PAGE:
Guest post by Daniel Colbert (2L, Georgetown Law)
How does the shutdown affect consumers?
The short answer is that the shutdown likely won’t hurt consumers as much as it will hurt government employees, Head Start students, and panda-cam enthusiasts, but, still, it will put a significant damper on the government’s ability to protect consumers. Here are some details about how the shutdown will affect consumer agencies:
First, some good news. The Consumer Financial Protection Bureau is not subject to the appropriations process, so it will remain open, along with the Federal Reserve, the FDIC, and the OCC. The SEC is funded by Congressional appropriations, but it has enough funds carried over from the previous year to remain fully open for a few weeks. USDA meat and grain inspections will continue. And, of course, the healthcare exchanges created by the Affordable Care Act will begin to open today, completely unaffected by the shutdown. (The insurance purchase in those exchanges will become effective on January 1, 2014.)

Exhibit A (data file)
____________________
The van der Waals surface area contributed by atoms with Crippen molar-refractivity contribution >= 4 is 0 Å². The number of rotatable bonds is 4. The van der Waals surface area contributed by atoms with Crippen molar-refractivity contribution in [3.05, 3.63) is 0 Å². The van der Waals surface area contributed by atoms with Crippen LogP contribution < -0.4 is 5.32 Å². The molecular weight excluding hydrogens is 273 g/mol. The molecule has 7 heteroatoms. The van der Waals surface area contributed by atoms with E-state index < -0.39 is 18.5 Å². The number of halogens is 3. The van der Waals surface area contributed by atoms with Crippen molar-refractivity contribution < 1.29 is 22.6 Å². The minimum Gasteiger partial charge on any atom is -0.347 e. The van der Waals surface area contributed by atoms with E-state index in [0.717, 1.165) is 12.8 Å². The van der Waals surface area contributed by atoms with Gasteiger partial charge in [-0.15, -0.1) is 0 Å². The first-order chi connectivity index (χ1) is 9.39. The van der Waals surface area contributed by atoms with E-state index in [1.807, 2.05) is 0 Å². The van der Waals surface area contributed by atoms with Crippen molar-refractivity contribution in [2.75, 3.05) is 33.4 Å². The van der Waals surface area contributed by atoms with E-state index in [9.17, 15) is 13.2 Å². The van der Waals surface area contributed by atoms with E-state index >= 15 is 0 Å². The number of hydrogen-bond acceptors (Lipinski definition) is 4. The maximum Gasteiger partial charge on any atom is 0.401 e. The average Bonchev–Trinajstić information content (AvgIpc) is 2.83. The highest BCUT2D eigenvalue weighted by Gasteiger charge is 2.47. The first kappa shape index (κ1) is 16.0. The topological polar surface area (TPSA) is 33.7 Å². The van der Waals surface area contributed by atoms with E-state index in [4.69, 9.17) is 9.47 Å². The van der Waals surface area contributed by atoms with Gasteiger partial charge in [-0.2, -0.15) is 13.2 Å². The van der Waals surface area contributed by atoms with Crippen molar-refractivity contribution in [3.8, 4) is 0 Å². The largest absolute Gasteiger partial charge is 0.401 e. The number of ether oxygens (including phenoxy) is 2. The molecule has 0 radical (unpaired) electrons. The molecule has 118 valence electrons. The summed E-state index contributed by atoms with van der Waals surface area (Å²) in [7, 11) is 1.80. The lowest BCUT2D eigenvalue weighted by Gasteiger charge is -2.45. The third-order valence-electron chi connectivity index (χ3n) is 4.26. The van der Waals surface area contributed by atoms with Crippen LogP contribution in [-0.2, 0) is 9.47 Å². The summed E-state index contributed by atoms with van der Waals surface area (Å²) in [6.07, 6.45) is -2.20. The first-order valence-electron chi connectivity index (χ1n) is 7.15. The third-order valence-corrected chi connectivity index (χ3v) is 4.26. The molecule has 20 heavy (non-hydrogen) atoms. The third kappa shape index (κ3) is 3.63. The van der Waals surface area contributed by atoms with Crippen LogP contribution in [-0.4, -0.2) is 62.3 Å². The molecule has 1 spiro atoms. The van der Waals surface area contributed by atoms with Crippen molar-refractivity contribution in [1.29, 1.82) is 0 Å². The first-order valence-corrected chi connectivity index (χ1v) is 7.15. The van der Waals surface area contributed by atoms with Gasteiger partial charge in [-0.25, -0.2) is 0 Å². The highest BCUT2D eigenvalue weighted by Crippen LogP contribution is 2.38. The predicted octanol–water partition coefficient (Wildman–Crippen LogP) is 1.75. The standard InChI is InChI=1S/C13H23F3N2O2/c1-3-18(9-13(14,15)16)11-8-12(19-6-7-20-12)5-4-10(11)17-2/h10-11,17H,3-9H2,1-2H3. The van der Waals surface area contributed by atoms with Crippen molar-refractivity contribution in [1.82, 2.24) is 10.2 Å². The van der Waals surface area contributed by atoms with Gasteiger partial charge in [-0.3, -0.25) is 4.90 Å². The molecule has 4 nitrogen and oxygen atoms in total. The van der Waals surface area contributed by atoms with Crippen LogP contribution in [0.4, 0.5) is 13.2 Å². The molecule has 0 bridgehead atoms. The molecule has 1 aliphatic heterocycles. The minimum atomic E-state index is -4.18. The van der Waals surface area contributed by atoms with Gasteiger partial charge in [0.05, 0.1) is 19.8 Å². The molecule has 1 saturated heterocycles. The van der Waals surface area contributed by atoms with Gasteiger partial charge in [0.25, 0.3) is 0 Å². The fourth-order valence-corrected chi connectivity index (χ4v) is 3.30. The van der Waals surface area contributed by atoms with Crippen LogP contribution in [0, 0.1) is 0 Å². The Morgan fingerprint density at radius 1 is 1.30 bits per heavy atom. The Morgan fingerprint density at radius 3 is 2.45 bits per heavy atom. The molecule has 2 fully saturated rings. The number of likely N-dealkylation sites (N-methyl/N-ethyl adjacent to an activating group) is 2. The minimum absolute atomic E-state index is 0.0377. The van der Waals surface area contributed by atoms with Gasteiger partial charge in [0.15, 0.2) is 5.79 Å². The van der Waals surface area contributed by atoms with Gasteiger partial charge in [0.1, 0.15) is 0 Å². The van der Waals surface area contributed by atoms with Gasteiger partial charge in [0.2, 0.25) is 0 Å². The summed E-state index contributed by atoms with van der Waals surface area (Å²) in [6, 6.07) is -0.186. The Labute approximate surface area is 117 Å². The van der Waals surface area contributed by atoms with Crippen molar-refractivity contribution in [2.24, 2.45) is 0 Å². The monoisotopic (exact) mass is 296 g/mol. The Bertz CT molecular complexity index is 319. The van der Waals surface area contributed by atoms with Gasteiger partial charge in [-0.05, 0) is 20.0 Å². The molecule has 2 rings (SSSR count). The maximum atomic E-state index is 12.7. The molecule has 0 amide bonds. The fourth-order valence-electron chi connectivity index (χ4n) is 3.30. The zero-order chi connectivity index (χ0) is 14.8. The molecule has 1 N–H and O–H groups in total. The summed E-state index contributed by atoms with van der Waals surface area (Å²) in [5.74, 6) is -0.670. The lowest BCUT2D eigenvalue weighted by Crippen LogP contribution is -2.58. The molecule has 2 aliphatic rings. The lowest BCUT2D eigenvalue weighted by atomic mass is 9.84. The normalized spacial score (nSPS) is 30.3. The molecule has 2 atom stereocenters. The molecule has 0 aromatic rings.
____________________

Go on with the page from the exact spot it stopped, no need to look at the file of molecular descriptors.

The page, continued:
Now for the bad news. The FDA will continue to issue high-risk recalls, but routine inspections will be suspended. FDA reviews of new drugs will also be delayed. The USDA will need to delay some major crop reports, which typically affect the price of corn, soybeans, wheat, and cotton. The Federal Housing Administration will also cease underwriting and approving loans to first-time homebuyers and low-to-moderate income borrowers. The Federal Trade Commission has already replaced its website with a static splash page informing consumers that they cannot file complaints or sign up for the Do Not Call list, and that FOIA requests will not be processed. The FTC will continue to review antitrust matters, but with a smaller staff than usual. The Department of Justice will furlough about 15% of its employees and will seek to postpone civil litigation to the extent possible (though criminal prosecutions will be deemed “essential”). Notably, the DOJ has already asked for a stay in its antitrust suit over the merger of US Airways and American Airlines, though it has said that antitrust actions will continue even if no delays are granted.